For centuries, physical modeling has been a staple of architectural education and practice. Allowing the designer and client to explore a scheme in plan, elevation, and perspective all at once, the physical model aims to simulate the spatial relationship between volumes and to understand constructive systems.
Even in an age of ultra-high quality rendering, and virtual reality, physical material models represent a beloved, tried and tested method of conveying ideas both during the design process and at presentation stage. Whether through a rapid, five-minute volumetric test of paper models, or a carefully sculpted timber construction detail, careful choice of material can greatly assist the modeling process, allowing designers to remain abstract, or test physical properties of structural systems.
Bamboo is an ancient building material that has been used in a variety of countries and building types. A sustainable material with a unique aesthetic, it is arguably one of the greatest architectural trends of the moment.
This material's structural and sustainable qualities demonstrate that bamboo can be three times more resistant than steel and grow about 4 feet (1.22 meter) in just one day.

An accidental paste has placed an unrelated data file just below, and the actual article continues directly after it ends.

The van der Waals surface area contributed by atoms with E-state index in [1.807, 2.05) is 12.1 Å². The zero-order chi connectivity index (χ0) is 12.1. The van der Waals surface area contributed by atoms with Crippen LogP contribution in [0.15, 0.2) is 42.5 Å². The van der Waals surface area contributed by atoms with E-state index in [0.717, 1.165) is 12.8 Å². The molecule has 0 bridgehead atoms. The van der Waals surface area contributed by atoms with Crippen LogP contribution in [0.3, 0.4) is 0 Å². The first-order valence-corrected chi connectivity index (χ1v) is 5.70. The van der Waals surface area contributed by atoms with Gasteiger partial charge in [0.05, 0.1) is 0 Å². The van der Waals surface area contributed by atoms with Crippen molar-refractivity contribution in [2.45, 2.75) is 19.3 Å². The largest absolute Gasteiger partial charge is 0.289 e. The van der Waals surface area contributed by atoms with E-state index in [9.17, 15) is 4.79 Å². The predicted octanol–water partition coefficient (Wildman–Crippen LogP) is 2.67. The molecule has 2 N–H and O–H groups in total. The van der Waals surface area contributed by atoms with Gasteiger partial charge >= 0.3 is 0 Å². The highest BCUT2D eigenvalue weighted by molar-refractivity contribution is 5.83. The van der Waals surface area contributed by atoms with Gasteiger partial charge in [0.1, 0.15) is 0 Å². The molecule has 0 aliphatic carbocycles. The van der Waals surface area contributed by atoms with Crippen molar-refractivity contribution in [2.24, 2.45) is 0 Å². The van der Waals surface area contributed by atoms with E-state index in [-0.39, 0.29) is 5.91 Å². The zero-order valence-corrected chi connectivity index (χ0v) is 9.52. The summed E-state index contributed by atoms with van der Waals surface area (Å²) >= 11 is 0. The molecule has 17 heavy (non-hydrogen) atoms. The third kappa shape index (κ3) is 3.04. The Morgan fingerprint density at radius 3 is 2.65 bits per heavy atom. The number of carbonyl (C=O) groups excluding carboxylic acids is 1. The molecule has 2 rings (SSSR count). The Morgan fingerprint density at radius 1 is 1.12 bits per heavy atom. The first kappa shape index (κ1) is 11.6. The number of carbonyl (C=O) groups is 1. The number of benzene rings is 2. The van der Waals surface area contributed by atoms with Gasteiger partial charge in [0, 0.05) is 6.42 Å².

The Ochoalcubo project, a pioneering experiment led by the entrepreneur and architecture lover Eduardo Godoy that seeks to unite leading Chilean and Japanese architecture practices with ground-breaking architecture, has started a new phase. Made up of 8 phases which involve 8 different architects, the first stage of this architecture laboratory took place in Marbella and included work from Christian de Groote, Mathias Klotz, Cristián Valdés, José Cruz, Teodoro Fernández, Cecilia Puga, Smiljan Radic and Sebastián Irarrázabal. Toyo Ito was the first international figure to participate in the project with the construction of the White O House in 2009.
In their latest press release, elevator manufacturer ThyssenKrupp announced new information about their cable-free system that rethinks the movement of the 1853 invention. Allowing for both horizontal and vertical transportation, “MULTI” has the capacity to innovate tall building design through its elimination of architectural constraints such as vertical alignment and elevator shaft dimensions. First unveiled as a concept in 2014, MULTI reported this month that the elevator has been installed into a test building and is soon to be implemented publicly into new developments.
Stone is elemental to our built world. It is one of the oldest (if not the oldest) materials used in man-made habitats. The sense of timelessness in stone is attributed to its long and varied history alongside architecture. From ancient monoliths to cities to houses, the diversity of stone means that it can be used to convey a variety of expressions. Carved, polished, sedimented, stacked, preserved - the list can go on and on. The feeling stone conveys in contemporary projects usually brings with it a sense of place – a raw materiality when paired with timber or other natural materials. With that in mind, check out these 6 details of projects that stand out for their use of stone: